The best examples of groups I can think of that might be able to compare to this would be something like a mix of Meshuggah (especially "Chaosphere"-era material), Gorguts, Behold... The Arctopus, Dysrhythmia, or Ulcerate. In the vocals, there are also elements of DiSalvo's former band, Cryptopsy. Production-wise, this is a very loud record, though there's still plenty of room for dynamics. Most of that comes down to the fact that while the bass and guitars are both distorted, neither are to the point where the saturation is so high that any sense of note is lost, allowing the dissonant sounds between instruments to come through. Listening to the album as a whole (especially after listening to a lot of much more melodic music!) can be a bit daunting if you're not used to how chaotic and dissonant the music is, but this is taken to the extreme on this album, and will please anyone looking for just that kind of sound. // 9
Lyrics: Mike DiSalvo and Austin Taylor paint as dissonant a picture with words as John, Sylvia and Chris have with the music. Pain, anger, sadness, death... these are the topics covered by the album's lyrics, and that's nothing new in the genre at all. But the band presents them in such a way that they never seem overdone or overly maudlin or melodramatic. With the delivery from Mike and Austin being as aggressive and gruff as possible, it can really lend a lot of weight to verses like "And it happens quick/The end befalls the hypnotized ones/The pull is omnipresent/Strength had long been diminished/Humility blends with lucidity/Encourages the cattle to devour" from "Everything Is Meant to Kill Us," or "Judgement is disappearing/And the sun is dissipating/Yet the fallen have arisen/I have finally awakened/To the stench of all the long lost memories/Clogging up the mind cemeteries/Feeding off the parasite/Well, one thing's for sure/I am never coming back for more" from "Mind Cemeteries." The esoteric sort of style of lyric is used in every song, and while I won't claim to be very good with words or able to truly grasp the depth in meaning for lines like this, the vocal delivery is so powerful on this record that you can't help but feel like these words are as heavy as they can get. There is also a third vocalist in the form of Genevieve DiSalvo, performing some spoken word sections during the interludes on the album, though calling those parts "spoken" is a bit of a misnomer as she tends to shout her parts as well. But overall, all of the vocal parts go a long way to creating the heavy atmosphere on this record. // 9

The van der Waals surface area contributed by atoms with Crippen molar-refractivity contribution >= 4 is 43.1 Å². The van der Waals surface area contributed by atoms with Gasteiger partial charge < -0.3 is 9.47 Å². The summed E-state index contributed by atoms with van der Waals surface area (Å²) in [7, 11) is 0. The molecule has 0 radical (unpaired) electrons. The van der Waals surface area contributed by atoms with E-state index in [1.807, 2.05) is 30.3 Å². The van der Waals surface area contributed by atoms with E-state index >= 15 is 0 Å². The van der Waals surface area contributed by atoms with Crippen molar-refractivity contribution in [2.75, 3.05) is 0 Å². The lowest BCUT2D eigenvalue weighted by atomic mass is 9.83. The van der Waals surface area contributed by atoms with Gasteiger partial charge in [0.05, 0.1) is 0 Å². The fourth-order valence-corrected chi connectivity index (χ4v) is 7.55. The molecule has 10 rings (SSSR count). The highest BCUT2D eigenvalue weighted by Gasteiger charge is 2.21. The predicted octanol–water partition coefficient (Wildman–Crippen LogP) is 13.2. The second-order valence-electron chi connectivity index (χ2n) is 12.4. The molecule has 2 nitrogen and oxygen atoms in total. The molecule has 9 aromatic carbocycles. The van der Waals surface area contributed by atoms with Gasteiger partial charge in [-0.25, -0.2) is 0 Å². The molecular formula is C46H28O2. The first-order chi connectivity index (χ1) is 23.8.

Overall Impression: It's clear that Coma Cluster Void have truly made something special with this record. While the internet is undoubtedly going to know them as "that 10-string guitar band" and that will likely be the legacy they leave, if you listen to them for more than that, you will be rewarded with some of the most brutal, visceral, and strangely enough, emotional metal released in a long time. Don't let the band's contemporary classical music pedigree alarm you, either. This is not an album full of blatant shows of technique and flash. Everything serves the song. Every guitar and drum and vocal part weaves together to create an atmosphere. Even in the sections performed by XelmYa, with a violin, violoncello, and a double bass recorder, it's all about atmosphere and vibe.
And that atmosphere is truly heavy. This album is as heavy as a sack of black holes. It makes Meshuggah sound like The goddamn Beach Boys. And none of it comes down to how low they tune, how many strings their guitarist has, or how little clean singing there is. All of it has to do with the chaotic, energetic, dissonant atmosphere of this record. It's tense, dense, and uneasy. Even when the band lets off with the volume for a few brief moments, this record will scare the shit out of you. This is an album that you might not want to listen to alone at night, lest feelings of existential dread overcome you, unless you're into that kind of thing. This is definitely one of the most extreme albums I've heard in a long time, and if you're looking for something really intense to listen to, this will be perfect. It's a bit of a niche record, and it definitely won't appeal to everyone, but they really hit one out of the ballpark for fans of extreme, avant-garde death metal along the lines of Gorguts. // 9